Nikkei seen rising on optimism for U.S. jobs data

TOKYO (Reuters) – Japan’s Nikkei average is expected to rise on Friday helped by gains on Wall Street helped by expectations for a big rise in U.S. payrolls, while a weaker yen could lift exporters.

The number of Americans filing new claims for jobless aid hit the lowest level in more than 2- years last week and service sector hiring picked up in February, signs the labor market recovery was quickening.

The market is now awaiting U.S. jobless figures for February due at 1330 GMT.

With the U.S. and European markets having rallied, analysts said Japanese stocks are also likely to attract buying, especially exporters that have underperformed recently on short-term corrections.

“Substantial gains are expected in morning trade on hopes for good jobs data in the U.S., but the market may trim gains toward the close because investors remain cautious until they actually see the figures,” said Shinichiro Matsushita, a market analyst at Daiwa Securities.

The median estimate is for a gain of 185,000 jobs, according to economists polled by Reuters.

“If the figure is better than expected, the Nikkei may target 11,000 next week, but if we were to expect further rallies in the Japanese market, such good sentiment for a U.S. economic recovery has to be accompanied by a weaker yen,” Matsushita said.

The euro rallied strongly to a fresh four-month high against the dollar and the yen after European Central Bank President Jean-Claude Trichet cemented expectations for a near-term interest rate rise.

The euro fetched 115.04 yen in early Asian trade after hitting a four-month high at 115.18 on Thursday.

Market participants said euro-sensitive exporters such as presicion equipment makers like Nikon Corp (7731.T: Quote, Profile, Research) and Canon Inc (7751.T: Quote, Profile, Research), glassmakers, as well as carmaker Mazda Motor (7261.T: Quote, Profile, Research) may outperform the overall market.

They also said worries about turmoil in the Middle East have receded temporarily, with U.S. crude oil futures prices edging lower on Thursday after a Venezuelan proposal for resolving Libya’s crisis prompted traders to book profits despite skepticism about whether such a plan would work.

“Concern over developments in the Middle East is not over, but U.S. economic recovery optimism may offset it for today,” said Hiroichi Nishi, general manager at Nikko Cordial Securities.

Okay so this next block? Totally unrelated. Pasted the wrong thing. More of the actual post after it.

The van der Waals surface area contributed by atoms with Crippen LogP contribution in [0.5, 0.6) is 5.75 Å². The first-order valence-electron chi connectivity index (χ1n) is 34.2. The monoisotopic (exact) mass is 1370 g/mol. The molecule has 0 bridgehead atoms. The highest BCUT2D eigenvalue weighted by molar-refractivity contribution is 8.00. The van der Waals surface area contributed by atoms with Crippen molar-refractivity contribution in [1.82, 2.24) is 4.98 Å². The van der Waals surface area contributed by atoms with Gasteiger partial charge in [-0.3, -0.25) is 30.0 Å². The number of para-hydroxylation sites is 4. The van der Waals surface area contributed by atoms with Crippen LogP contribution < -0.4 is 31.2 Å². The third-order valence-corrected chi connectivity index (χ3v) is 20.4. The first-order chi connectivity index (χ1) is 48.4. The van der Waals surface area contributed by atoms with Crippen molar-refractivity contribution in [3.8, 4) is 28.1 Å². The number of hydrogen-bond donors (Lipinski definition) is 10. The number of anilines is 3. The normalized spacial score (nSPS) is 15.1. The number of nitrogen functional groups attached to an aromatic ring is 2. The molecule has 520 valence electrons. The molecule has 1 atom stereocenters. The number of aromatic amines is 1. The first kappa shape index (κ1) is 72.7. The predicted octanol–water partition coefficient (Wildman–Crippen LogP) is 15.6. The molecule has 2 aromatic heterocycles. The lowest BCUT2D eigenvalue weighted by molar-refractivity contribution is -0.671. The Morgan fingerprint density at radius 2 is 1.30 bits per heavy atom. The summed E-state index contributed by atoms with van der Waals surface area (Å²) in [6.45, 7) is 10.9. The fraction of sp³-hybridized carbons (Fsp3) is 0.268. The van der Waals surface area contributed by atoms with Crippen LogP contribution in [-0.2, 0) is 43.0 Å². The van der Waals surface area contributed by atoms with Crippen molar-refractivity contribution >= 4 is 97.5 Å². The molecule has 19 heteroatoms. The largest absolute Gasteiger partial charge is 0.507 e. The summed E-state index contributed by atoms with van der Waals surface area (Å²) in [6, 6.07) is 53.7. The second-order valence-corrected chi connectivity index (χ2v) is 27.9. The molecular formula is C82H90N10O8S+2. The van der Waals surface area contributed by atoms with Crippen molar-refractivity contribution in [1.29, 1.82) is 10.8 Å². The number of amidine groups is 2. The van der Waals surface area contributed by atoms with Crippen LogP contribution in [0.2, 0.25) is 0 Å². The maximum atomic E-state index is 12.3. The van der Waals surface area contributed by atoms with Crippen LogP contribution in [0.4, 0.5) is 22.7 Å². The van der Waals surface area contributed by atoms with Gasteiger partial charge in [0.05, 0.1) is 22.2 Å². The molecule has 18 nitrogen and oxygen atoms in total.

The benchmark Nikkei (.N225: Quote, Profile, Research) ended up 0.9 percent or 93.64 points at 10,586.02 on Thursday. The broader Topix (.TOPX: Quote, Profile, Research) gained 0.6 percent to 948.69.

Nikkei futures traded in Chicago closed at 10,720, 130 points higher than their closing level in Osaka.

Analysts said the Nikkei is expected to trade between 10,650 and 10,800 on Friday.

Jobs data optimism fuels Wall St rally (.N: Quote, Profile, Research) > Euro jumps as Trichet signals April rate hike > Strong payrolls could send rates to higher range > Gold falls 1.5 pct on ECB rate talk, peace plan > Oil falls on profit taking, Libya plan eyed


— Sumitomo Electric Industries (5802.T: Quote, Profile, Research)

Sumitomo has developed a rechargeable battery that promises to cost only about 10 percent the price of lithium ion batteries, the Nikkei business daily said.

— Tokyo Gas Co (9531.T: Quote, Profile, Research)

Tokyo Gas aims to actively invest in overseas liquefied natural gas projects to secure stable supplies, the Nikkei business daily reported citing an interview with President Tsuyoshi Okamoto.

The top Japanese city gas company is considering investing not only in gas field development but also in the gas transport businesses, the Nikkei said.

— Toyota Motor Corp (7203.T: Quote, Profile, Research)

Toyota will keep the price of the Prius hybrid wagon’s lithium ion battery version down to 3 million yen ($36,440), the Nikkei business daily said.

–Mitsui & Co (8031.: Quote, Profile, Research)

Trading house Mitsui will set up a British joint venture with engineering firm Arup in developing models for making cities environmentally friendly, the Nikkei reported.

($1=82.33 Yen)

(Reporting by Ayai Tomisawa; Editing by Michael Watson)